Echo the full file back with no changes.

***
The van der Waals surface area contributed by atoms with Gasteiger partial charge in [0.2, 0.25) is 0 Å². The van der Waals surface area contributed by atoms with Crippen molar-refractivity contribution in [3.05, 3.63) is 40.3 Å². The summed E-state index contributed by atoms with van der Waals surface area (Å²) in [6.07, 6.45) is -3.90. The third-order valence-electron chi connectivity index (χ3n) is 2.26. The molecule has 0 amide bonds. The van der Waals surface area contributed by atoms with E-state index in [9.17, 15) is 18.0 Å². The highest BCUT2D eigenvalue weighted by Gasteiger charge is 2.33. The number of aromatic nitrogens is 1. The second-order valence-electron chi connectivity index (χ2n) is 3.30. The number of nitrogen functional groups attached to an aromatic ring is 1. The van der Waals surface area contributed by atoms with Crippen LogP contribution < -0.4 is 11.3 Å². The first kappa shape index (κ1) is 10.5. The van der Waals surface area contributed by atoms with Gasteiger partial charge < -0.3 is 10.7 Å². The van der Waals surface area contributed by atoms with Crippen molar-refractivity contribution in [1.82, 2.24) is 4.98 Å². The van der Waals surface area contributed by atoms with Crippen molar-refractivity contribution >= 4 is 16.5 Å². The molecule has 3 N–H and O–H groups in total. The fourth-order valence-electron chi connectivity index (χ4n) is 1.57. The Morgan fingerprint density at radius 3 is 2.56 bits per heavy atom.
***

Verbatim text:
The van der Waals surface area contributed by atoms with Gasteiger partial charge in [0.2, 0.25) is 0 Å². The van der Waals surface area contributed by atoms with Crippen molar-refractivity contribution in [3.05, 3.63) is 40.3 Å². The summed E-state index contributed by atoms with van der Waals surface area (Å²) in [6.07, 6.45) is -3.90. The third-order valence-electron chi connectivity index (χ3n) is 2.26. The molecule has 0 amide bonds. The van der Waals surface area contributed by atoms with E-state index in [9.17, 15) is 18.0 Å². The highest BCUT2D eigenvalue weighted by Gasteiger charge is 2.33. The number of aromatic nitrogens is 1. The second-order valence-electron chi connectivity index (χ2n) is 3.30. The number of nitrogen functional groups attached to an aromatic ring is 1. The van der Waals surface area contributed by atoms with Crippen LogP contribution < -0.4 is 11.3 Å². The first kappa shape index (κ1) is 10.5. The van der Waals surface area contributed by atoms with Gasteiger partial charge < -0.3 is 10.7 Å². The van der Waals surface area contributed by atoms with Crippen molar-refractivity contribution in [1.82, 2.24) is 4.98 Å². The van der Waals surface area contributed by atoms with Crippen molar-refractivity contribution >= 4 is 16.5 Å². The molecule has 3 N–H and O–H groups in total. The fourth-order valence-electron chi connectivity index (χ4n) is 1.57. The Morgan fingerprint density at radius 3 is 2.56 bits per heavy atom.